The Queens Borough Board unanimously approved the creation of a new industrial business improvement district for an area neighboring John F. Kennedy Airport at its monthly meeting at Borough Hall Monday.
The area includes many cargo and trucking industries that service the airport, and supporters said the new BID would bring clout and advocacy to a neighborhood they asserted was unlike any other in New York City.
“No one really understands this district — how a piece of cheese gets from northern Italy to your dinner table,” Barbara Cohen, a consultant for the IBID, said during the meeting. “It’s a district that has been overlooked and misunderstood, and it’s found its voice.”
The Greater JFK Industrial Business Improvement District was first proposed in October 2012. There are 526 different properties in the IBID area, which stretches along Rockaway Boulevard on the north end of JFK Airport from Baisley Boulevard to the western edge of Idlewild Park. The area includes 199 commercial properties, as well as 154 residential properties. Many of the businesses provide service airport operations, including customs brokers, freight forwarders, truckers and delivery services.
Cohen said the projected first-year budget would be $500,000, which would be raised through funds from area industrial and commercial property openers, with a symbolic $1 charge towards residential property owners. Non-profits would be exempt from payment. Cohen said businesses would likely not pay more than $500 a year because of a larger tenant pool.
According to a BID fact sheet, the funds would go toward district marketing and networking, coordinating with the NYPD on public safety, coordinating with the Department of Sanitation on snow removal and maintenance, assorted technical services and BID advocacy.
Cohen said she was hopeful Mayor Bill de Blasio would approve the IBID by the end of 2016, and it could be established next year. Voters approving the IBID at the Borough Board included the chairs of Community Boards 12 and 13, where the proposed district is located, as well as Council members Paul Vallone (D-Bayside), Karen Koslowitz (D-Forest Hills), I. Daneek Miller (D-St. Albans), Barry Grodenchik (D-Oakland Gardens) and Elizabeth Crowley (D-Middle Village).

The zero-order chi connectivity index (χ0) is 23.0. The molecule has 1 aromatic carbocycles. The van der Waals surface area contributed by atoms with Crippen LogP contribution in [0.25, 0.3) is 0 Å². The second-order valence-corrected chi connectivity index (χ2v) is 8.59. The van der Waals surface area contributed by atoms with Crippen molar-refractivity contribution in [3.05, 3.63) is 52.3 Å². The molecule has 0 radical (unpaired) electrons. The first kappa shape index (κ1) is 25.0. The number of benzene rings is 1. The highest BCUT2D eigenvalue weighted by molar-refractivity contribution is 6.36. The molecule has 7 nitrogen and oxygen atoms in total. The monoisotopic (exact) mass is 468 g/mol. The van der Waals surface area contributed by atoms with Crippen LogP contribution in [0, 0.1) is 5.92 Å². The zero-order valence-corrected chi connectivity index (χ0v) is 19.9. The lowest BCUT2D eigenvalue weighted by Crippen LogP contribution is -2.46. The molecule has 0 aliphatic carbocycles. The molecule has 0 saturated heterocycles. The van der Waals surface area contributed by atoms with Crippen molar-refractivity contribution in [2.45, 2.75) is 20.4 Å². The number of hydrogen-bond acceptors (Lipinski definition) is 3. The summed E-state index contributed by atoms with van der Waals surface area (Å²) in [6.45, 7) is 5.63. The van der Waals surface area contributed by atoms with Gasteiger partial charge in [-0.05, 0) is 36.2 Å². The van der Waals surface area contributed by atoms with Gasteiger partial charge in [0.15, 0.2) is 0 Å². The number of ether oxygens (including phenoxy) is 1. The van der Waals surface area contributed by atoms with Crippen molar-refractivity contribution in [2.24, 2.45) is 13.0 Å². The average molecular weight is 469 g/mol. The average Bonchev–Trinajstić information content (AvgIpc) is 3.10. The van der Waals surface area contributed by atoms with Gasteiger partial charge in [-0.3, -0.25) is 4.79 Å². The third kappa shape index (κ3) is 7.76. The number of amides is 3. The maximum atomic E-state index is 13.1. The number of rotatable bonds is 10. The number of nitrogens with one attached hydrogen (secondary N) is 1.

The board also heard from former Schools Chancellor Dennis Walcott, who was named the president and CEO of Queens Library March 1, a library system that he called “the most diverse in the country.”
“What you hear here is a library system on the move,” he said during his presentation. “We’re not sitting dormant.”
He also detailed some of the capital projects that were planned for the system, including a new library in Hunters Point, which had an estimated cost of $21.2 million. Some Council members, including Koslowitz and Crowley, said the areas they represented also needed new or refurbished facilities.
“I’d like to see a library in Rego Park,” Koslowitz said, noting that construction and property costs were unlikely to decrease. “The longer we wait, the more it’s going to cost.”
Walcott responded that he had heard the criticisms about the slow pace of library construction in the area.
“Rego Park is definitely on my radar screen,” he said. “I understand the frustration, and I understand how that frustration gets exacerbated from the timeline.”
Reach reporter Patrick Donachie by e-mail at pdona